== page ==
What do we know about the deep ocean?

The deep ocean – below 200m - is the beating heart of our planet providing food and valuable genetic resources, 97% of our biosphere [1], maintaining a stable climate, and even changing our ideas about life in the universe. Yet it is virtually unknown. We have better maps of Mars than we do of our own seabed and scientists estimate that only 0.0001% has been biologically sampled [2].

The deep ocean is described in three or four zones differing between the water column or pelagic realm and the seabed or the benthic realm:


200m – 2,000m: Bathyal zone

2,000m – 6,000m: Abyssal zone

6,000m – 11,000m: Hadal zone


200m - 1,000m: Mesopelagic (Twilight)

1,000m - 4,000m: Bathypelagic (Midnight)

4,000m - 6,000m: Abyssopelagic (Abyssal)

6,000m - 11,000m: Hadopelagic (Hadal)

[The first 200m is referred to as the Epipelagic, Photic or Sunlit zone].

The average depth is around 4,200 meters (2.6 miles) [3], and the deepest known area is the Mariana Trench in the Pacific, plunging to nearly 11,000m (7 miles) deep.  Mount Everest (8,848m) would be submerged beneath the waves with its highest point still one mile below the surface.

Our journey into the diversity and processes of life in the deep ocean has hardly begun. In the mid-nineteenth century, people believed life didn’t exist below 600m (the azoic theory). Research expeditions conducted by HMS Lightning to the North-East Atlantic in 1868, HMS Porcupine to the Mediterranean in 1869 and 1870 and, especially, the global circumnavigation of HMS Challenger between 1872 and 1876 proved for the first time that life was present in the abyssal depths.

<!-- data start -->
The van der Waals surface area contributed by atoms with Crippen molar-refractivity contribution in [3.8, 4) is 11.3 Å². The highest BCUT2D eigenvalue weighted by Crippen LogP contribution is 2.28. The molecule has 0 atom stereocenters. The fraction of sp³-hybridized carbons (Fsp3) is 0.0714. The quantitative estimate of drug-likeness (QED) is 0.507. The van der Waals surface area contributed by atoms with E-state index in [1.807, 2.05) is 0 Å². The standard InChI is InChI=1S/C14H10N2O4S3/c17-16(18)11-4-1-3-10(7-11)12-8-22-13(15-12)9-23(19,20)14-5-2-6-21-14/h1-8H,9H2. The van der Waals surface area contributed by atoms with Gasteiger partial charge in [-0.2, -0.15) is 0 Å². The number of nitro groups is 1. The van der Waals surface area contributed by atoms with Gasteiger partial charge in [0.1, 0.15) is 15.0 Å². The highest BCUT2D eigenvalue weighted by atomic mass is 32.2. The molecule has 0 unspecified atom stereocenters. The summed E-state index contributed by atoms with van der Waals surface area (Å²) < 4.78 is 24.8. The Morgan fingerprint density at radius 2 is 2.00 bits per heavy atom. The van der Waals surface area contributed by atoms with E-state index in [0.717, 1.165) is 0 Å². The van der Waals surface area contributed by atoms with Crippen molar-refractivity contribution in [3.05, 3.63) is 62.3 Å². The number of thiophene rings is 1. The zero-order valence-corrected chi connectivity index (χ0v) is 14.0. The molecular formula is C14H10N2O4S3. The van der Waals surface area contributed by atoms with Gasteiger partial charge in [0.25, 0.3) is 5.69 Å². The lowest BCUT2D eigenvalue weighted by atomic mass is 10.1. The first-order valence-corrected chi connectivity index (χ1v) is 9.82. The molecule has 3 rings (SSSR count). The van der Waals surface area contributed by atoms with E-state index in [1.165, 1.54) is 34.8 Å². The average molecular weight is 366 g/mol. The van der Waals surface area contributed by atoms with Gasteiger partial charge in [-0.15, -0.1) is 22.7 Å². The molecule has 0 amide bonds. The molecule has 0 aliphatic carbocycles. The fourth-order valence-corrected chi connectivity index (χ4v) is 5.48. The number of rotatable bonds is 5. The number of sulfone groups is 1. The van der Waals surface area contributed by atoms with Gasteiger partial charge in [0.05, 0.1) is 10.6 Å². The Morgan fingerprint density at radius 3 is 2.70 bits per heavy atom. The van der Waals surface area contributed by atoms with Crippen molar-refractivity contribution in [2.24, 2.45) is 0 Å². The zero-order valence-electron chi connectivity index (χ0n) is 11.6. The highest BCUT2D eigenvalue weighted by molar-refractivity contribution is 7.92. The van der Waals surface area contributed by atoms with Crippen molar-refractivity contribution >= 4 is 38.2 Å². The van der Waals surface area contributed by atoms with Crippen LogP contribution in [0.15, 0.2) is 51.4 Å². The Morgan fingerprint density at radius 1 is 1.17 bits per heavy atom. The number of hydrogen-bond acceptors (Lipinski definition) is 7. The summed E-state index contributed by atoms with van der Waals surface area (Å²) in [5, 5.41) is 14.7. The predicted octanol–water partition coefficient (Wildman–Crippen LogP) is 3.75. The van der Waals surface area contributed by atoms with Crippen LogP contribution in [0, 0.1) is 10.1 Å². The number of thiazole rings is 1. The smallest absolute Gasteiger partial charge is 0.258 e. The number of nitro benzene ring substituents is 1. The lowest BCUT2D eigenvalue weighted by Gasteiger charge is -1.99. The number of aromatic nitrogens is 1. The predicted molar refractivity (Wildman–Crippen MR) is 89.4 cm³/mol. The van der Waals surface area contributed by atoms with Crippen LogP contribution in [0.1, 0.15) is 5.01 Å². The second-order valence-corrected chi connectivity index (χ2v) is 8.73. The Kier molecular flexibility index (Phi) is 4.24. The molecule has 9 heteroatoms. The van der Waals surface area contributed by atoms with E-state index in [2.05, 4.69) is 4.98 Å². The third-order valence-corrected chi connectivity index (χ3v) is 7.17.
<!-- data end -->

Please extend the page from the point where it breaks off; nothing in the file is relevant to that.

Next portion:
We are still catching up today. The 2010 Census of Marine Life estimated that 230,000 marine animal and plant species have been described by science; at least 750,000 species await discovery. We are beginning to realise that the deep ocean may support more species than any other biome on Earth. There are, for example, 10million viruses in one drop of seawater.

An expedition to the Sargasso Sea in 2004 discovered 1,214,207 new genes, leading some researchers to conclude that 99% of the diversity of life in the ocean may as yet to be discovered [4]. Already at least 18,000 products derived from 4,800 ocean species are being used or developed to tackle human diseases and ailments [5]. But imagine for a moment, how all the unknown species can advance medical microbiology, clinical virology, genetics and biotechnology?

Despite too often being out of sight and out of mind, humanity’s future is intertwined with the future of our ocean. How the ocean changes will affect our climate, food security, society, business and even the air we breath. Take just one indicator – the value of oceanic ecosystem services to humankind. They have been valued at a minimum of $24 trillion, whilst the ‘Gross Marine Product’ (e.g. food) is around $2.5 trillion [6], making the ocean the seventh largest economy in the world.

[1] http://www.un.org/sustainabled... 
[2] Delving Deeper, European Marine Board - www.marineboard.eu/file/265/do... 
[3] Ecosystems of the Deep Oceans, edited by P.A. Tyler
[4] http://www.nature.com/nrmicro/... 
[5] http://www.oceanhealthindex.or... 
[6] http://www.worldwildlife.org/p...